The Whirlpool Galaxy is one of the most photogenic spirals in the known universe, but not all whirlpools are created equal: Australian photographer Martin Pugh's view of the galaxy, also known as M51, was stunning enough to win him the top prize in the Royal Observatory's Astronomy Photographer of the Year competition.
"It's a remarkable achievement by an amateur astronomer; one of the best images of M51 that I've seen," Marek Kukula, the Royal Observatory's public astronomer and one of the contest judges, said in a news release. More than 800 entries were submitted, and the observatory announced the winners on Wednesday night.
Pugh said via Flickr that he was "absolutely delighted" by the honor — but for him, this isn't exactly a novel experience: He also won top honors in the 2009 competition.
Sir Patrick Moore, who's best-known for his British TV programs on astronomy, was impressed by the level of professionalism that today's amateurs bring to their sky snapshots. "Many of the pictures have been taken with equipment that was out of the range of the amateur many years ago," he said. "I also like the choice of subjects: photographing people and the night skies is very difficult. The entrants have done very well indeed."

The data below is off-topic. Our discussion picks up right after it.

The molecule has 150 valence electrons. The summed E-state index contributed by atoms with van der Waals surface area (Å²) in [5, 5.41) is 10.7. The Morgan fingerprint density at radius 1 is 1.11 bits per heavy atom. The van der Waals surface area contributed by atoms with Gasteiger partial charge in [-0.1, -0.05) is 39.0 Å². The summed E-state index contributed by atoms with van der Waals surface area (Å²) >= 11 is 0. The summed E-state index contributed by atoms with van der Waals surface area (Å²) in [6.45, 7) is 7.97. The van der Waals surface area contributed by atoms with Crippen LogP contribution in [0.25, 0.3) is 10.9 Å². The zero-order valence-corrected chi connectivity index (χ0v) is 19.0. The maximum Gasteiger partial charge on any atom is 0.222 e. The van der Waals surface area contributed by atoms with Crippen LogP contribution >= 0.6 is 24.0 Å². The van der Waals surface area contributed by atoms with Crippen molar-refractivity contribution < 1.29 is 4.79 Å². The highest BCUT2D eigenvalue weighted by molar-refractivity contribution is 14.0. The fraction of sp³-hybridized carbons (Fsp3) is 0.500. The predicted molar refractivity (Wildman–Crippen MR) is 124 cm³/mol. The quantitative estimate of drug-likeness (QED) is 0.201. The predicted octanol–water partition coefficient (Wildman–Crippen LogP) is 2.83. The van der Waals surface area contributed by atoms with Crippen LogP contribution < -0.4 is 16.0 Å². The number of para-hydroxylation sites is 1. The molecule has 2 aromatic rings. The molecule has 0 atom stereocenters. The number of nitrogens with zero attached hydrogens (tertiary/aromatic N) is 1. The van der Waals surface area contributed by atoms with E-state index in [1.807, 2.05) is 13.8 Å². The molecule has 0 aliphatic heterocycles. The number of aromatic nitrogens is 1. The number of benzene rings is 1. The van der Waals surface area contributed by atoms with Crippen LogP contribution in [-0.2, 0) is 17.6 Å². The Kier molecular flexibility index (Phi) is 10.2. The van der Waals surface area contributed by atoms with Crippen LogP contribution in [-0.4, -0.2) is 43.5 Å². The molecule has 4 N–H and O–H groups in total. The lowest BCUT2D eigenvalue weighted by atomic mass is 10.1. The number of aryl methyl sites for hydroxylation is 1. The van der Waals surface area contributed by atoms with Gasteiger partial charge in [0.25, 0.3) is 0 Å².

Take a look at these winners, and then click your way through all the favorites at the Royal Museums Greenwich website. You can also scan through thousands of archived entries at the APotY Flickr gallery, and see the photo exhibition at the Royal Observatory through February.
More marvelous astronomy shots:
- Slideshow: The World at Night 2012
- MSN UK: Astronomy Photographer of the Year 2011
- Slideshow: Astronomy Photographer of the Year 2010
- All-time top 10 from Astronomy Picture of the Day
- Space Gallery at NBCNews.com
Alan Boyle is NBCNews.com's science editor. Connect with the Cosmic Log community by "liking" the log's Facebook page, following @b0yle on Twitter and adding the Cosmic Log page to your Google+ circles. To keep up with Cosmic Log and NBCNews.com's other stories about science and space, sign up for the Tech & Science newsletter, sent to your email in-box every weekday. You can also check out "The Case for Pluto," my book about the dwarf planet and the search for new worlds.